The U.S. Food and Drug Administration (FDA) approved idecabtagene vicleucel (ide-cel) for the treatment of adults with relapsed/refractory multiple myeloma (RRMM) following four or more previous treatments, including an immunomodulatory agent, a proteasome inhibitor, and an anti-CD38 monoclonal antibody.
Ide-cel is the first B-cell maturation antigen (BCMA)-targeted chimeric antigen receptor (CAR) T-cell therapy to be approved for this disease.
“CAR T-cell therapies have shown transformational potential for the treatment of hematologic malignancies, and we, with our partners at bluebird bio, are proud to bring the first CAR T-cell therapy to appropriate triple-class–exposed patients with RRMM, offering the chance for durable response,” said Samit Hirawat, MD, chief medical officer of Bristol Myers Squibb, the manufacturer of ide-cel, via a press release.
Approval is supported by results from the KarMMa trial, which enrolled 127 patients with triple-class RRMM. Of 100 patients who received the single-infusion of ide-cel, dosed at 300×106 to 460×106 CAR-positive T-cells, the overall response rate was 72%. A stringent complete response (CR) was achieved in 28% of this cohort (95% confidence interval, 19-38). Median time to response was 30 days, and median response duration was 11 months for the whole cohort and 19 months for those who achieved a CR.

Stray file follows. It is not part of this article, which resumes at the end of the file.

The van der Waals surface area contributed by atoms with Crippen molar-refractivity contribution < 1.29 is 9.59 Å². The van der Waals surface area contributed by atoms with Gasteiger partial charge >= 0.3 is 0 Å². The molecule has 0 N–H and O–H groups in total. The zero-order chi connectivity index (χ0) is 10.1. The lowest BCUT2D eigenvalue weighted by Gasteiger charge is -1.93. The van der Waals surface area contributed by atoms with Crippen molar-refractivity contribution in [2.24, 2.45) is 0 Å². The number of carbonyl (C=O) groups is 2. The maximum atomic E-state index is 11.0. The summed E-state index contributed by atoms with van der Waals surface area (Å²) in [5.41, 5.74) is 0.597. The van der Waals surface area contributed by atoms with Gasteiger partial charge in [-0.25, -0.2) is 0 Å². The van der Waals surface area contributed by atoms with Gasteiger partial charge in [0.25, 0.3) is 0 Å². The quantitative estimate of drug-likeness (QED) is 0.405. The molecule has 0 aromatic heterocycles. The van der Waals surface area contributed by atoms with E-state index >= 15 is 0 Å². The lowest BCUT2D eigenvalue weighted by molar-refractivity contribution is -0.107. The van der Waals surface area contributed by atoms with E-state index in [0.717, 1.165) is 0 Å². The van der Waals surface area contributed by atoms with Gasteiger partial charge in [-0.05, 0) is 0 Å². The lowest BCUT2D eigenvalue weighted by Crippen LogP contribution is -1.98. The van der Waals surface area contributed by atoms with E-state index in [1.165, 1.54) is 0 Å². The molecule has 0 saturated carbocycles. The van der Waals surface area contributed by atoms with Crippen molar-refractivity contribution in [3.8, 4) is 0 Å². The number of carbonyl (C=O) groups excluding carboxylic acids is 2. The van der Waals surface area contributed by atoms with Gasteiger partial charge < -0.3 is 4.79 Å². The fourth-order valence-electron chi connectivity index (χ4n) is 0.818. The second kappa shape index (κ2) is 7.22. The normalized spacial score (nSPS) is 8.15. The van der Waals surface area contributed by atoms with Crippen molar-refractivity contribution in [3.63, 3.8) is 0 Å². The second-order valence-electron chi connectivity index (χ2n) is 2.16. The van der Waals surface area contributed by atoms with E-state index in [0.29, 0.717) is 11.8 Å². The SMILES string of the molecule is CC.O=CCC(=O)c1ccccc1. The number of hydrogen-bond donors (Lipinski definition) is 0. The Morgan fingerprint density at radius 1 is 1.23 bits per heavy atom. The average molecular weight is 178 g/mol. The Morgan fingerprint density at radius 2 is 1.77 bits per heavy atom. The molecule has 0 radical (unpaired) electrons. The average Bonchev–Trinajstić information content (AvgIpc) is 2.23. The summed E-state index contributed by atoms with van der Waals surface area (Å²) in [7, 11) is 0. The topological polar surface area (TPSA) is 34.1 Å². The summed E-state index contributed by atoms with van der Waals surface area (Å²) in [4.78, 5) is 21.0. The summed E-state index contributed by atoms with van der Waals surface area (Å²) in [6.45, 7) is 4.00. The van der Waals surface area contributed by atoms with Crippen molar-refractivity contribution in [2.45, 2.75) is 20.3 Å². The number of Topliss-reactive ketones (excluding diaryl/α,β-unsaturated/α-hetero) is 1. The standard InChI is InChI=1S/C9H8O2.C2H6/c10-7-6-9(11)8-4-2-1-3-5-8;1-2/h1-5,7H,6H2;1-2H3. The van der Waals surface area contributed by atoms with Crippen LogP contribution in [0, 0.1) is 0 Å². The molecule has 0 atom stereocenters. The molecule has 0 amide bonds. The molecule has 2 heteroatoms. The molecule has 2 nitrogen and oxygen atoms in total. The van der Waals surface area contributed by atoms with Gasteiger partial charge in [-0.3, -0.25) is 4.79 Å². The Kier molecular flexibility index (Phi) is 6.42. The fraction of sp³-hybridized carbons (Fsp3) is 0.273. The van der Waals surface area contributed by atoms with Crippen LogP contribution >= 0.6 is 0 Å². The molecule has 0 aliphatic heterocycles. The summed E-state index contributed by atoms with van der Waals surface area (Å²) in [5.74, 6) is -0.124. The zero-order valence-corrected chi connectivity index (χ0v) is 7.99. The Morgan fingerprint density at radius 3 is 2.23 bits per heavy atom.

“In the KarMMa study, ide-cel elicited rapid responses in the majority of patients, and these deep and durable responses were observed in patients with triple-class exposed and RRMM,” said Nikhil C. Munshi, MD, associate director of the Jerome Lipper Multiple Myeloma Center at Dana-Farber Cancer Institute. “With the approval of ide-cel as the first anti-BCMA CAR T-cell therapy, we are excited to finally be able to offer patients a new, effective personalized treatment option that is delivered through a single infusion.”
The most common adverse events (AEs), occurring in more than 20% of patients, associated with ide-cel include cytokine release syndrome (CRS), infection, fatigue, musculoskeletal pain, hypogammaglobulinemia, diarrhea, nausea, encephalopathy, edema, pyrexia, cough, headache, and decreased appetite. CRS occurred in 85% of patients, with grade 3 or higher cases occurring in 9% of patients. Neurotoxicity occurred in 28% of patients, including grade 3 or higher events in 4%, and resolved in 92% of patients. Fatal AEs occurred in 6% of patients.